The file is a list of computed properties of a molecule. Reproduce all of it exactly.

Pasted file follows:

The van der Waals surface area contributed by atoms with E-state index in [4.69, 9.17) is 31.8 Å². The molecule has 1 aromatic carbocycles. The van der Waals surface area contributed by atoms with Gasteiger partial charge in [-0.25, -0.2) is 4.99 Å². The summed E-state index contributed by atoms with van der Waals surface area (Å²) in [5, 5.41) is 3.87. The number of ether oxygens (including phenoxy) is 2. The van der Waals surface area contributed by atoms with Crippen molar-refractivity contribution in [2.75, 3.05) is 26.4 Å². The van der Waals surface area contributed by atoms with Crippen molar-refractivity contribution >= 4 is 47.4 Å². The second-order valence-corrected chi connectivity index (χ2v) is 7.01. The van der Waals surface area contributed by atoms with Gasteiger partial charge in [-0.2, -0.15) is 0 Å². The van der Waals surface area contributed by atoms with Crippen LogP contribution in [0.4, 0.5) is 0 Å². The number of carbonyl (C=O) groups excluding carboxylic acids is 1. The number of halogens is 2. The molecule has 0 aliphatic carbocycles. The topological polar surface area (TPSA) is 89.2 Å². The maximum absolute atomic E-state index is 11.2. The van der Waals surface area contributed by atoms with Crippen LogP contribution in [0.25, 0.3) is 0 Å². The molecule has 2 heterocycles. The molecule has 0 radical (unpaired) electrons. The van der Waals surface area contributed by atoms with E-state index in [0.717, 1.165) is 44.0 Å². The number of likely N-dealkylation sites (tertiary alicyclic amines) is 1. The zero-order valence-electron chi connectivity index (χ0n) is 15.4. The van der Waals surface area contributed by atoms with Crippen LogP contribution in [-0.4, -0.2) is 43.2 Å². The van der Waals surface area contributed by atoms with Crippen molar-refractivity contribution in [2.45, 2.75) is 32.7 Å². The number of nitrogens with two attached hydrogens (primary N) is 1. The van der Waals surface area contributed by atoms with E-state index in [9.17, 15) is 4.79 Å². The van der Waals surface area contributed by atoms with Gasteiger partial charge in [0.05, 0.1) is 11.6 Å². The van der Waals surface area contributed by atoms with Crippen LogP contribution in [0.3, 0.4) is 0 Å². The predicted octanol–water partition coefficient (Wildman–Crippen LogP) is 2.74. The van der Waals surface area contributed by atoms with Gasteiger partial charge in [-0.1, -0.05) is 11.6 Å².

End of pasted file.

The van der Waals surface area contributed by atoms with E-state index in [4.69, 9.17) is 31.8 Å². The molecule has 1 aromatic carbocycles. The van der Waals surface area contributed by atoms with Gasteiger partial charge in [-0.25, -0.2) is 4.99 Å². The summed E-state index contributed by atoms with van der Waals surface area (Å²) in [5, 5.41) is 3.87. The number of ether oxygens (including phenoxy) is 2. The van der Waals surface area contributed by atoms with Crippen molar-refractivity contribution in [2.75, 3.05) is 26.4 Å². The van der Waals surface area contributed by atoms with Crippen molar-refractivity contribution >= 4 is 47.4 Å². The second-order valence-corrected chi connectivity index (χ2v) is 7.01. The van der Waals surface area contributed by atoms with Gasteiger partial charge in [-0.2, -0.15) is 0 Å². The van der Waals surface area contributed by atoms with Crippen LogP contribution in [0.4, 0.5) is 0 Å². The number of carbonyl (C=O) groups excluding carboxylic acids is 1. The number of halogens is 2. The molecule has 0 aliphatic carbocycles. The topological polar surface area (TPSA) is 89.2 Å². The maximum absolute atomic E-state index is 11.2. The van der Waals surface area contributed by atoms with Crippen LogP contribution in [0.25, 0.3) is 0 Å². The molecule has 2 heterocycles. The molecule has 0 radical (unpaired) electrons. The van der Waals surface area contributed by atoms with E-state index in [0.717, 1.165) is 44.0 Å². The number of likely N-dealkylation sites (tertiary alicyclic amines) is 1. The zero-order valence-electron chi connectivity index (χ0n) is 15.4. The van der Waals surface area contributed by atoms with Crippen LogP contribution in [-0.4, -0.2) is 43.2 Å². The van der Waals surface area contributed by atoms with Crippen molar-refractivity contribution in [2.45, 2.75) is 32.7 Å². The number of nitrogens with two attached hydrogens (primary N) is 1. The van der Waals surface area contributed by atoms with E-state index in [9.17, 15) is 4.79 Å². The van der Waals surface area contributed by atoms with Gasteiger partial charge in [0.05, 0.1) is 11.6 Å². The van der Waals surface area contributed by atoms with Crippen LogP contribution in [0.3, 0.4) is 0 Å². The predicted octanol–water partition coefficient (Wildman–Crippen LogP) is 2.74. The van der Waals surface area contributed by atoms with Gasteiger partial charge in [-0.1, -0.05) is 11.6 Å².